So, how could there have been fuel shortages all of the way down in Southwest Florida if we did not receive our fuel from the Colonial Pipeline?
The long-and-short of it is: the media caused the shortage in Southwest Florida.
Since we did not get our fuel from Colonial Pipeline, local gas stations did not see a reason to expand their inventory of gasoline, assuming that most people would go about their day as they normally did and not put an increased demand on limited fuel supplies.
But, local news had actually been agitating all throughout the night for Southwest Floridians to “be prepared” for knock-on effects from the Colonial Pipeline closure.
Fuel, they said, would be at a premium and there would be shortages everywhere! The sky was falling! Save what you can! Act now, or forever be left in the lurch.
Not once did anyone in the local press step forward to pour cold water on these salacious claims–until after the shortages occurred. No producer or ombudsman came out to decry the sensational reportage during the flawed reporting. Sensationalism was, after all, the entire point of the media’s coverage in Southwest Florida.
Anything to link up the otherwise quiet Gulf Coast hamlet of Southwest Florida to the ongoing chaos and misery occurring north of Florida. Ratings must have been gold for those shows–and if the owners of the local studios had any investments in local gas stations, they must’ve seen a huge increase in their profits for that week!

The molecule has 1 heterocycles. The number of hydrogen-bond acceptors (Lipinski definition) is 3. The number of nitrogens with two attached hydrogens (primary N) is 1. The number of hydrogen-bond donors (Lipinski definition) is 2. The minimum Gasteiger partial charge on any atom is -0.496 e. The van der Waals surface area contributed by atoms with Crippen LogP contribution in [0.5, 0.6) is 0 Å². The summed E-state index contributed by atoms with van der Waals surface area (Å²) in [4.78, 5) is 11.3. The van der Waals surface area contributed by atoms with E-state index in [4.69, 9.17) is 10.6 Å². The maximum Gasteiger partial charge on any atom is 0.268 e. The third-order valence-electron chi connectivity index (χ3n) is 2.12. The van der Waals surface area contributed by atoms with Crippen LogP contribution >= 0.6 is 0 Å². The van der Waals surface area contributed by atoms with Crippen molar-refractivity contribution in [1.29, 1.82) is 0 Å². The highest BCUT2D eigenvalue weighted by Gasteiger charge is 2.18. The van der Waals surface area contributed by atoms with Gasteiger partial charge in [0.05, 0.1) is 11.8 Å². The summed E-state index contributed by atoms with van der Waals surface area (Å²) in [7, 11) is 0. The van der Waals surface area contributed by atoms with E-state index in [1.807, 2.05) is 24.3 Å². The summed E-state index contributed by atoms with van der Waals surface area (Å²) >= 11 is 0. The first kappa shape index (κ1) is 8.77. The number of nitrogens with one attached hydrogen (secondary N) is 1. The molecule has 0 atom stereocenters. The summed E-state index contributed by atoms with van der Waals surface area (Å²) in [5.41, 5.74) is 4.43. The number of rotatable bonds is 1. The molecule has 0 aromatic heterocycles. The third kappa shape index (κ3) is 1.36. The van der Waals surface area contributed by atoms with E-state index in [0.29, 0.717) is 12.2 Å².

But ordinary people down here suffered. Lives were disrupted. People fought with each other (I personally witnessed two near fist fights at a gas station over limited supplies). Things quickly devolved from the routine pleasantness of Southwest Florida into Mad Max at the Thunder Dome.
All because the media had stoked people’s fears of an impending gasoline shortage (that never was). In response to the first wave of reports from the local press of an impending gas shortage, preppers arrived at gas stations in the late night/early morning and began filling massive jugs with fuel.